Half-duplex: Only one end of the connection can send at a time.
Autonegotiation is an optional function on most Ethernet switches and NICs. It enables two devices to automatically negotiate the best speed and duplex capabilities. Full-duplex is chosen if both devices have the capability, along with their highest common bandwidth.
In Figure 7-22, the Ethernet NIC for PC-A can operate in full-duplex or half-duplex and at 10 Mbps or 100 Mbps. PC-A is connected to switch S1 on port 1, which can operate in full-duplex or half-duplex and at 10 Mbps, 100 Mbps, or 1000 Mbps (1 Gbps). If both devices are using autonegotiation, the operating mode is full-duplex, at 100 Mbps.
Figure 7-22 Duplex and Speed Settings
Duplex mismatch is one of the most common causes of performance issues on 10/100 Mbps Ethernet links. It occurs when one port on the link operates at half-duplex while the other port operates at full-duplex, as shown in Figure 7-23. In this scenario, S2 will continually experience collisions because S1 keeps sending frames any time it has something to send.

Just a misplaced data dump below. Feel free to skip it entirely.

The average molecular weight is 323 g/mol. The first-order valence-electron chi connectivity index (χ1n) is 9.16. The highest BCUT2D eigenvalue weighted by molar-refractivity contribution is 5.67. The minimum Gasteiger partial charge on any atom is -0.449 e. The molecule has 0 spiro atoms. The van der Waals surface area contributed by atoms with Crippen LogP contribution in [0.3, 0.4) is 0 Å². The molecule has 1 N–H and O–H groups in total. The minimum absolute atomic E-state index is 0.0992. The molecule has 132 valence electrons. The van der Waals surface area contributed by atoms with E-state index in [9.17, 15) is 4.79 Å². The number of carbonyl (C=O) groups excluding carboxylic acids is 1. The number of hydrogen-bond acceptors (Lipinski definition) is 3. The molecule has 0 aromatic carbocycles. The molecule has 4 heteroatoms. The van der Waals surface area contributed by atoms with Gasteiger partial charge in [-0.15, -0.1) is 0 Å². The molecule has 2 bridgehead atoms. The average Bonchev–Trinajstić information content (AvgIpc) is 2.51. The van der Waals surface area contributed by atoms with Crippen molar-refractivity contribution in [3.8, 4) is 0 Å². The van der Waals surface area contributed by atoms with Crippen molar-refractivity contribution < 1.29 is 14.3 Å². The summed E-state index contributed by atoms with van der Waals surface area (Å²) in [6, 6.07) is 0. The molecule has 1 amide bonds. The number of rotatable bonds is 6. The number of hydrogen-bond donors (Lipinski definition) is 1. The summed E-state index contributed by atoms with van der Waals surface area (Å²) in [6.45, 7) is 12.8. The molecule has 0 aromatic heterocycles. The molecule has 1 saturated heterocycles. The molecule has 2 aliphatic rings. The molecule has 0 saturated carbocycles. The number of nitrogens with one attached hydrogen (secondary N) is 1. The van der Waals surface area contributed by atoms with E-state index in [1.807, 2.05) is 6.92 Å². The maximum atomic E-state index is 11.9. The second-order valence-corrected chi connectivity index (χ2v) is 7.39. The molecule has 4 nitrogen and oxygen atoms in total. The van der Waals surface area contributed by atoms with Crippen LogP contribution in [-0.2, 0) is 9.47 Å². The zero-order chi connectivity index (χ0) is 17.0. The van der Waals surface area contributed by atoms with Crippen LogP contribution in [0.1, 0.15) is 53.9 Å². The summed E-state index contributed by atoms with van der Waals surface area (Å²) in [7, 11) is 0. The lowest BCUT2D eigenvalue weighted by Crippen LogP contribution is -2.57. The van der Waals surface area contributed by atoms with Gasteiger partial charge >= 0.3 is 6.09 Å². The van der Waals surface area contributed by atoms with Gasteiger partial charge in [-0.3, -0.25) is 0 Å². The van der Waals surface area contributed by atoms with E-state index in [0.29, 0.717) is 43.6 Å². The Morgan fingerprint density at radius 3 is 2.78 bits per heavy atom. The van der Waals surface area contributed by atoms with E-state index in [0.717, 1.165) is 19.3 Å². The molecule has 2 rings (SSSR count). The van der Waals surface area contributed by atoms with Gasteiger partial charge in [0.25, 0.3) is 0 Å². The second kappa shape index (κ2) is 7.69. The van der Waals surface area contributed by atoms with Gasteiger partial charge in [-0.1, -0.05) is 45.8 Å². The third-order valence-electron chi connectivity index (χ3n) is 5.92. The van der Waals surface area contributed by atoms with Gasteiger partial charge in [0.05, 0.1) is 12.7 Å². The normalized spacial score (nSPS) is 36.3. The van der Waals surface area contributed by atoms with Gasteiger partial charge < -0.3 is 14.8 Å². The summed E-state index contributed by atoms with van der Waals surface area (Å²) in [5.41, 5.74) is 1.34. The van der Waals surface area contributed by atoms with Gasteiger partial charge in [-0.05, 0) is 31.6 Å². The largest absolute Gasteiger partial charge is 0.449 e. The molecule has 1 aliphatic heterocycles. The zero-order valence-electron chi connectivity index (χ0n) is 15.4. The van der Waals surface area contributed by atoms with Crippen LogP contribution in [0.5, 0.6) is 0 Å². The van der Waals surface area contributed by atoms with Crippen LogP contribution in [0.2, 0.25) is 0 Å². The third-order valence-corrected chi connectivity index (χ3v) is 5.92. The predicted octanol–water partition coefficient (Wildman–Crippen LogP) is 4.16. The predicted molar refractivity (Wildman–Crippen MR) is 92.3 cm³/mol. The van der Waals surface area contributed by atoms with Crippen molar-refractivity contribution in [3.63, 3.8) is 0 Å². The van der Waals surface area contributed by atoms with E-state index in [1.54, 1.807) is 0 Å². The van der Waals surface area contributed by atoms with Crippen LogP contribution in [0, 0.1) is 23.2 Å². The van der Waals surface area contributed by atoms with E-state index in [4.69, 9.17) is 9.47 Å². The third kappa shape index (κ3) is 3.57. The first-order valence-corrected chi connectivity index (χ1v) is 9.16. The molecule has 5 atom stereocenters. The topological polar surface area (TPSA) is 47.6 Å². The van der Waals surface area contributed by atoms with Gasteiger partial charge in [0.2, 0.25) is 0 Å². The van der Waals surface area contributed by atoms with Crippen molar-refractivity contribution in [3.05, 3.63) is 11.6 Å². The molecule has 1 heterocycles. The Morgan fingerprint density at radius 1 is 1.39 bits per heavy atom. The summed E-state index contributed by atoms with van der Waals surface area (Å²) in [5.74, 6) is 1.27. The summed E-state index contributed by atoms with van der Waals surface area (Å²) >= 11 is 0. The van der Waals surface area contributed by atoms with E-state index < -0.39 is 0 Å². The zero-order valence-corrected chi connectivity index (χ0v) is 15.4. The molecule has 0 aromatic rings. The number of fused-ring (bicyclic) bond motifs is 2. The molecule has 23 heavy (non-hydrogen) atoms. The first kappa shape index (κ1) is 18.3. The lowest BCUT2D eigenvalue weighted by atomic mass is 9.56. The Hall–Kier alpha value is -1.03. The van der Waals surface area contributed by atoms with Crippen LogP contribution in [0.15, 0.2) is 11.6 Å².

Figure 7-23 Duplex Mismatch
Duplex mismatch occurs when one or both ports on a link are reset, and the autonegotiation process does not result in the two link partners having the same configuration. It also can occur when users reconfigure one side of a link and forget to reconfigure the other. Both sides of a link should have autonegotiation on, or both sides should have it off. Best practice is to configure both Ethernet switch ports as full-duplex.
At one time, connections between devices required the use of either a crossover cable or a straight-through cable. The type of cable required depended on the type of interconnecting devices. For example, Figure 7-24 identifies the correct cable types required to interconnect a switch to a switch, a switch to a router, a switch to a host, or a router to a host. A crossover cable is used for connecting like devices, and a straight-through cable is used for connecting unlike devices.
Figure 7-24 Cable Types
Most switch devices now support the automatic medium-dependent interface crossover (auto-MDIX) feature. When this feature is enabled, the switch automatically detects the type of cable attached to the port and configures the interfaces accordingly. Therefore, you can use either a crossover cable or a straight-through cable for connections to a copper 10/100/1000 port on a switch, regardless of the type of device on the other end of the connection.
The auto-MDIX feature is enabled by default on switches running Cisco IOS Release 12.2(18)SE or later. However, the feature can be disabled. For this reason, you should always use the correct cable type and should not rely on the auto-MDIX feature. Auto-MDIX can be re-enabled using the mdix auto interface configuration command.